Then Amy, Jeff, and I were treated to the dancing sensations of Lisa and Jessica.  They had to learn this line dance for some other people that have been here several years and are leaving Gabon.  They put it with one of my fav songs of all time, “Send me on my way” by Rusted Root.  About halfway through we all got up and danced around.  I have videos of both, sorry that the second one flips sideways for a bit.

Then, we kept on dancing and Amy taught us a line dance that was super fast (i.e. why I am not with anyone else ;).


Then, Jeff and I mentioned that we swing dance, so we did a little of that.  I have a video of that too, but it is completely sideways.  I am including it for those of you that were not at our wedding or some other such place to have seen us dance in person.  Again, my apologies on having to turn your computer or your head sideways.

It was a great end to a great two months of sharing with one another.  We are so grateful for the friendship of Amy, Lisa, Jessica, and all the other missionaries that we met along the way.  They will be held always in our hearts and prayers.

Homeward Bound

We are home.  Finally.  After several days of journeying, we are this morning well refreshed from a long night’s sleep in our own bed.  O, was it sweet.  So, for all of you worried about our safety the last two months, rest assured we are back in our American home, for what it’s worth.  For those of you who are more interested in the stories, here you go…

I will start back from our leaving Bongolo, because we didn’t really post much about that trip yet.  We took an SUV, driven by one of the guys who works at the hospital, about 2 1/2 hours up to the region city center of Mouila.

truck_sunkThe entire journey was just over 60 miles, but it took so long because the roads were full of holes so big that calling them potholes would be an upgrade.  At one point along the way, we couldn’t even get through the road because a hauling truck was stuck in the mud/”puddle.”  This rain-filled hole was so big that we thought it was a bridge that had gone out!  To get around, people that were apparently with this truck had machete-ed a path through the surrounding grass.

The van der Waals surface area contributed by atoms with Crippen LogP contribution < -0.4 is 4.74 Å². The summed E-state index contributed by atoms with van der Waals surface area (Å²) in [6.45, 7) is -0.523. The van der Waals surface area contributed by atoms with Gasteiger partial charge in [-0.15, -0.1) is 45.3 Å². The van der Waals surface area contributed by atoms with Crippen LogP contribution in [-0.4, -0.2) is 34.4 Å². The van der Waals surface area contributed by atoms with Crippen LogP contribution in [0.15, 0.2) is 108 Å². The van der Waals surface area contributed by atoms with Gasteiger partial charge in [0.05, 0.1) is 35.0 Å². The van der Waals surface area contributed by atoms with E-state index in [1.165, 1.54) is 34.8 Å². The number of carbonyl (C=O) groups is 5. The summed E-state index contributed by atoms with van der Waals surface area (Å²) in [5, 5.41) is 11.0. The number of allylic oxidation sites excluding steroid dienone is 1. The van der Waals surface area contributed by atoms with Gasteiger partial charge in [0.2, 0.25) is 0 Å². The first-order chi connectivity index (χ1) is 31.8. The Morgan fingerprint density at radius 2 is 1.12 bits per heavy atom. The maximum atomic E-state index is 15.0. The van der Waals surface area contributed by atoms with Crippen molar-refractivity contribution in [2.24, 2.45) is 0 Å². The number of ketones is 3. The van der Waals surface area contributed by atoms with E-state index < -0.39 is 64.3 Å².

pink_houseOnce we got to Mouila, we had to make a few stops before catching our plane.  The first was at this big pink house that is now serving as the cell phone store headquarters.  All of the cell phones stores (which are everywhere!) are painted this hurt-your-eyes pink color.  We had to get a new SIM card for the phone so we could call Pastor Sangoye to pick us up when we got to Libreville.  (Although, once we got to the Mouila airport we realized we didn’t have any units left to make a call- go figure)  I’m just glad we got to see the pink house.



Next, we went to the bakery to buy our lunch.  We had stopped here on the way down and fell in love with the “pain au chocolat” and “pain au raisin”– two incredible pastries.  This time we also indulged in the cream-filled variety.  We were intrigued by the swan-looking things that I zoomed in on, but we went for the more boring long skinny thing next to it.  It was amazing!!  In the top pic you can also see Phillipe, our driver.

cta_mouilaOur next stop was on hospital business, but it was interesting to me.  This little building is where all of the people in a some 100 mile radius have to come to get their HIV meds.  As I have mentioned previously, I think, Bongolo just got permission to have these medicines, but we haven’t been able to locate any in Gabon yet.  So for now, we still have to send patients here.